Have you heard that Kenny Chesney song "Don't Blink?" If you haven't, it's good - look it up. This time of year many parents are really feeling the meaning of the lyrics, especially the line "Life goes faster than you think." You've also probably been told by someone who meant well, when your kid was melting down in the grocery store, to "Appreciate these years because they go by in the blink of an eye." Typically not helpful when you are tired and stressed and your kid is misbehaving, but they are resonating for me now. With the end of the summer brings the start of school and that can mean mixed emotions for parents, especially for those who have kids experiencing milestone moments - starting kindergarten, middle school, high school, or college.
Personally I'm about to send my 18 year-old off to college for the first time. My oldest kid, who just yesterday was a teeny tiny baby (and now is a 6-foot tall young man), is moving a few hours from home and about to start the next chapter of his life. And, while I know he's ready I'm not sure I am. Anticipating the forever change in our family and how the dynamics will shift makes me nervous. Yes he will be home to visit but it won't ever be the same. And there isn't a damn thing I can do about it (I'm also losing my driver helper who helps shuttle siblings to activities which just rubs salt in my open wound)! When he was born this moment seemed so far away, then I blinked, and 18 years went by so incredibly fast. I’ve learned a lot along the way and I thought it might be helpful to share some things that have helped us over the years prepare for this next step:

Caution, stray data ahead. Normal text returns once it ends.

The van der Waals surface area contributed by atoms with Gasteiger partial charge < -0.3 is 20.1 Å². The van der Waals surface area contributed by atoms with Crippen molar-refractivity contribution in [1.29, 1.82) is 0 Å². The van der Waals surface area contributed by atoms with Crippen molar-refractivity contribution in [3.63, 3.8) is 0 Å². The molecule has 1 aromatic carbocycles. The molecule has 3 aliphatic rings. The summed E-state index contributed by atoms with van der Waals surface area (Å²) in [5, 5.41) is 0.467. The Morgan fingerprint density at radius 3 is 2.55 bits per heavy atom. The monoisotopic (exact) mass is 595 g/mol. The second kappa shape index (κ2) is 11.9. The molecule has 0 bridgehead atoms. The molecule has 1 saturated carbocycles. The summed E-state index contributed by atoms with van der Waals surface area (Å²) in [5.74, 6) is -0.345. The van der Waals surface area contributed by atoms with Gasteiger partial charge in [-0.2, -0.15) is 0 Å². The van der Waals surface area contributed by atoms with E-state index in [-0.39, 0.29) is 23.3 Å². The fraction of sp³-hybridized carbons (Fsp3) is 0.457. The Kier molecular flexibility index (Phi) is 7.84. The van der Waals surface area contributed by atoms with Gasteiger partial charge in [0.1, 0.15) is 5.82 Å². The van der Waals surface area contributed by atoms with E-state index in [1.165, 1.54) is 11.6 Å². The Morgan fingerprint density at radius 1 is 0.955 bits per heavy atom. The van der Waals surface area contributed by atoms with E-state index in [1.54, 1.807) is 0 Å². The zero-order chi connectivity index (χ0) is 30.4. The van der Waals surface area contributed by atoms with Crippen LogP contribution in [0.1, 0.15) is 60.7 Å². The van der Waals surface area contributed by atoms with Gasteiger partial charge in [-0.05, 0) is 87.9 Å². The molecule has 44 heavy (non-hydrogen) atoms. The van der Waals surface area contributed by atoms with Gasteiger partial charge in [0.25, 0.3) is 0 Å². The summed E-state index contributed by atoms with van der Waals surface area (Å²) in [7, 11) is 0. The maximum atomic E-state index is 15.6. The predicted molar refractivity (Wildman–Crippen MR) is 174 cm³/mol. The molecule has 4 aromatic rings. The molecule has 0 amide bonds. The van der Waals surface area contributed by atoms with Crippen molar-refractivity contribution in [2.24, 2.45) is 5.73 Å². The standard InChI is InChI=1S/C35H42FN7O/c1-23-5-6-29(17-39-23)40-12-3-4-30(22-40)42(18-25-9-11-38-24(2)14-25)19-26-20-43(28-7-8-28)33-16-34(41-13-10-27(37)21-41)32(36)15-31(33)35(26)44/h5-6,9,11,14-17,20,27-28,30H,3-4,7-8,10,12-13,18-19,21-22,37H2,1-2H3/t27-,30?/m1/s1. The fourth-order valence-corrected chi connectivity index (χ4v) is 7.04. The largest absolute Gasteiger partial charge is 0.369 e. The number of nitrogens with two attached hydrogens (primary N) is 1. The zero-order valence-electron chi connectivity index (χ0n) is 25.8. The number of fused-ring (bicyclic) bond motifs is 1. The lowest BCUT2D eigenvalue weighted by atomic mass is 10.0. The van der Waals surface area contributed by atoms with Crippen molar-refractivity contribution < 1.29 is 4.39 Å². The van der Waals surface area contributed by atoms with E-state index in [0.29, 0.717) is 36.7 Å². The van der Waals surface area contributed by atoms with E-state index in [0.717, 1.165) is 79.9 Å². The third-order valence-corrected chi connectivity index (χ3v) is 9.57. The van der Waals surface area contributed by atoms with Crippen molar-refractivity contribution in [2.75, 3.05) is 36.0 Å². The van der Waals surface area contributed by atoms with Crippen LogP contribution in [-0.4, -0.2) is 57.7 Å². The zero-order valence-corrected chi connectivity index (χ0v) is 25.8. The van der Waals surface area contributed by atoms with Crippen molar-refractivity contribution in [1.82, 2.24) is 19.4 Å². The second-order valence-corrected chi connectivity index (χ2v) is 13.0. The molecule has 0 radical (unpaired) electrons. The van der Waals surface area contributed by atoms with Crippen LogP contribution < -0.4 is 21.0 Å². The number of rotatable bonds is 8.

Let your kid fail. Yup, that's right. During the teen years kids are developing their sense of self and of course independence. They may have ideas that are silly or a waste of time. They may blow off responsibilities. It's important to let them have some ownership over their own life and that means allowing them to make mistakes. Don't bring homework to school when they forget it. Don't email the teacher on their behalf. You can guide and help them problem solve but so much learning comes from stumbling and falling and making mistakes. Of course if your child has learning differences or other limitations you may need to provide more support.
Encourage your child to pursue their own interests. Some kids need more nudging than others but set an expectation that they need to participate in some sort of extracurricular activity (within your means). That activity may be different than what you imagined for them and that's okay. Encourage them to try different things through the years. Music, sports, scouts, volunteering, art, dance, drama - there are so many options for your child to build confidence, social skills, and discipline/responsibility.
Set expectations. Screen time limits, grades, curfew, behavior…the list goes on. Enforce consequences even when it's inconvenient for you. Remember you are their parent and by putting the work in now you will reap the rewards later.